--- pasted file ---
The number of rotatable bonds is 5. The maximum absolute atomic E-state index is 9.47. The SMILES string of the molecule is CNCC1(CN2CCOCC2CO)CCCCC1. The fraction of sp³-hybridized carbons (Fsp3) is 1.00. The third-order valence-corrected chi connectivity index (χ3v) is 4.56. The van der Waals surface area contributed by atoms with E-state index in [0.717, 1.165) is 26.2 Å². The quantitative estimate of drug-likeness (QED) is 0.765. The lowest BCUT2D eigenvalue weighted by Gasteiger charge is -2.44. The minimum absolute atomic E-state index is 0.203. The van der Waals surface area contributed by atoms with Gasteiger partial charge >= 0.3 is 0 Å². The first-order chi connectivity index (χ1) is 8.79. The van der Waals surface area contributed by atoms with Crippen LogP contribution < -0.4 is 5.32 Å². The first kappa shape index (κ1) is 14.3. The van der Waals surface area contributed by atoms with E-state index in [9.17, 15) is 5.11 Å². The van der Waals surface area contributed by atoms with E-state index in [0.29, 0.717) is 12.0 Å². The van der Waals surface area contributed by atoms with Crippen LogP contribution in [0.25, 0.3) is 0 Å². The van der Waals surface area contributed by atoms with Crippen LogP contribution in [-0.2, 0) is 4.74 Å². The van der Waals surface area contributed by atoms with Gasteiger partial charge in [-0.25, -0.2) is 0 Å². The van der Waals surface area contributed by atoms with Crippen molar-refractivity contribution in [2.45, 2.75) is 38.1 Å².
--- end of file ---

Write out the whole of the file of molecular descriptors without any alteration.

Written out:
The number of rotatable bonds is 5. The maximum absolute atomic E-state index is 9.47. The SMILES string of the molecule is CNCC1(CN2CCOCC2CO)CCCCC1. The fraction of sp³-hybridized carbons (Fsp3) is 1.00. The third-order valence-corrected chi connectivity index (χ3v) is 4.56. The van der Waals surface area contributed by atoms with E-state index in [0.717, 1.165) is 26.2 Å². The quantitative estimate of drug-likeness (QED) is 0.765. The lowest BCUT2D eigenvalue weighted by Gasteiger charge is -2.44. The minimum absolute atomic E-state index is 0.203. The van der Waals surface area contributed by atoms with Gasteiger partial charge >= 0.3 is 0 Å². The first-order chi connectivity index (χ1) is 8.79. The van der Waals surface area contributed by atoms with Crippen LogP contribution < -0.4 is 5.32 Å². The first kappa shape index (κ1) is 14.3. The van der Waals surface area contributed by atoms with E-state index in [9.17, 15) is 5.11 Å². The van der Waals surface area contributed by atoms with E-state index in [0.29, 0.717) is 12.0 Å². The van der Waals surface area contributed by atoms with Crippen LogP contribution in [0.25, 0.3) is 0 Å². The van der Waals surface area contributed by atoms with Crippen LogP contribution in [-0.2, 0) is 4.74 Å². The van der Waals surface area contributed by atoms with Gasteiger partial charge in [-0.25, -0.2) is 0 Å². The van der Waals surface area contributed by atoms with Crippen molar-refractivity contribution in [2.45, 2.75) is 38.1 Å².